Rules are good for making society operate more smoothly but they will not make us better people.  Law fails because it treats the symptoms without healing the disease. Law changes our behavior without changing our hearts.

This is why Luke dares to call John’s preaching against insincere and incomplete repentance Good News. When John says “bear fruit worthy of repentance” he is saying, “Just running around saying you’re sorry and promising to do better isn’t repentance.  If you have truly repented your life will show it.”

The word repent in Greek is metanoia.  The Theological Dictionary of the New Testament has this to say about John’s use of the term: “This is a once-for-all conversion, an inner change, that is required even of the righteous and must find expression in acts of love. A baptism of conversion signifies that God is at work to change our nature for the new aeon.  God himself (sic) grants conversion as both gift and task . . .”   (p. 642)

So, language about “the ax lying at the root of the tree” and unproductive trees being “thrown into the fire,” is good news.  It is the “Gospel of the Lord. It is a message to be joyful about.

It is good news because John is proclaiming that God’s Kingdom is coming in Christ to stop the cycle of incomplete repentance and temporary solutions.

Christ is coming to cut through our feeble attempts to change our own behavior to meet some external and arbitrary standard of correctness.

Christ is coming to treat the disease and not the symptoms.

Christ is coming to break our hearts and change our lives for ever.

Christ is coming to show us God’s way of dealing with ourselves and each other.

All too often our way is the way of fear and intimidation, of attempting to adjust our lives to meet external demands because of our fear of judgment and reprisal.

God’s way is the way of love and intimacy, of having our hearts broken by the depth and totality of God’s love for us.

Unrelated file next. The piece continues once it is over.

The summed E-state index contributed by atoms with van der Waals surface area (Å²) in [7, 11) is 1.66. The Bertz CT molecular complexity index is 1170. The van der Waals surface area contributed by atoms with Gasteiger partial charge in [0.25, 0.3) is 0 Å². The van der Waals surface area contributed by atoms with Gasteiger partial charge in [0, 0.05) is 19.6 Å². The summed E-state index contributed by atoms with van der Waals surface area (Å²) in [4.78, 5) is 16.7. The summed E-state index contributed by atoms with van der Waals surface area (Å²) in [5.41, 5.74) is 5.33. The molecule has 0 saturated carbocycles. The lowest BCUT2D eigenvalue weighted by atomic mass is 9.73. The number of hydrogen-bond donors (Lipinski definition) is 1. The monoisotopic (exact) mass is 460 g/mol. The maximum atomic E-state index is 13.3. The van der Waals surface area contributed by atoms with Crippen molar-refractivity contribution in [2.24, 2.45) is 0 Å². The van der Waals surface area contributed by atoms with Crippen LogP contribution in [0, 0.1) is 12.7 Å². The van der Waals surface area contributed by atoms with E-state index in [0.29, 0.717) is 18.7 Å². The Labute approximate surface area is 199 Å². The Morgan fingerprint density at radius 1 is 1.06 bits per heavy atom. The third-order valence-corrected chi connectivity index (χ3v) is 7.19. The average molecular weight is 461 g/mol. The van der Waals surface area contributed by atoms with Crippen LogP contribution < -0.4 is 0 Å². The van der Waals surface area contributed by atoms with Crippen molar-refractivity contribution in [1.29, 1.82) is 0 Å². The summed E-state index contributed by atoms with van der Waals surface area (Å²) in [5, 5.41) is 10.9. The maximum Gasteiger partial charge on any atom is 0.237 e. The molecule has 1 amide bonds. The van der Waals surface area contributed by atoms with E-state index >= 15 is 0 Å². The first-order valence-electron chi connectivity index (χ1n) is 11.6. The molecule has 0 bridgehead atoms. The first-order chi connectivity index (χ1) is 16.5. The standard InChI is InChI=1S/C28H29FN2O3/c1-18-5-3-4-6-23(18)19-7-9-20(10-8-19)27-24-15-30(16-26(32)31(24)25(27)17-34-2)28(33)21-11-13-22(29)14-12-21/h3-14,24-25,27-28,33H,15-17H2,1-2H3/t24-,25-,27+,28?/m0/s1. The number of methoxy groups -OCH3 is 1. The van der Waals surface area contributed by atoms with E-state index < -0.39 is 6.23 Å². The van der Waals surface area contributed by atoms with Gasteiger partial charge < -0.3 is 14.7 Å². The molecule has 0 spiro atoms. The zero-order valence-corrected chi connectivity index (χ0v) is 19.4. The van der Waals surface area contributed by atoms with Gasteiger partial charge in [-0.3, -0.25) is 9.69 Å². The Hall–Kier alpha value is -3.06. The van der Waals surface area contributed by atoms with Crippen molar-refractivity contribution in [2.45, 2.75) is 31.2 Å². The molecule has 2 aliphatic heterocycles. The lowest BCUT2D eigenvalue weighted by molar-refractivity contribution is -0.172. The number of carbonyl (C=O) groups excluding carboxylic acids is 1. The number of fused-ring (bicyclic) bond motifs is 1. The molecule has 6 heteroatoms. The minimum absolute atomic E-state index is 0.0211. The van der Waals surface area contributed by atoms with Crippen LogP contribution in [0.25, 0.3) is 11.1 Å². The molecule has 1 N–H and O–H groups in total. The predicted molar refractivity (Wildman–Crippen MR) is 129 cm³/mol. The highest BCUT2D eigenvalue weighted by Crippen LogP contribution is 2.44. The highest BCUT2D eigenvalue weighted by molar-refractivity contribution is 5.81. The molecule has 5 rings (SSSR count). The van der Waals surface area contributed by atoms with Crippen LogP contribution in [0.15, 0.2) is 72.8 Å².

God’s way is the way of having our hearts broken so deeply and completely that God can move in and change us from within, from the very core of our being.

God’s way is the way of emptying us of our selfishness and pride; and then filling us up with the gifts of the spirit and the fire of God’s love.

When that brokenness and refilling have happened to us, our behavior changes without our having to think about it.  We begin to “bear fruit worthy of repentance” as naturally and thoughtlessly as we breathe.

Just as our sins and misdeeds grew out of the disease of self will rooted deep within our hearts, as new creatures in Christ acts of love and kindness will flow from us as naturally, as water flows from a spring or apples sprout on apple trees.

Christians whose hearts have been broken and filled with God’s love and spirit do not have to think about doing good, do not have to decide to bear fruit worthy of repentance.  It just happens.  It is nothing to worry about or brag about.  It just what flows out of a heart and life filled with God.

Advent is a time when we remember that Christ has come, and is always coming, to show us God’s way to live.  Christ is coming to show us the possibility of living our life in holy freedom, bound only by the constraints of selfless love.  

Amen and Amen.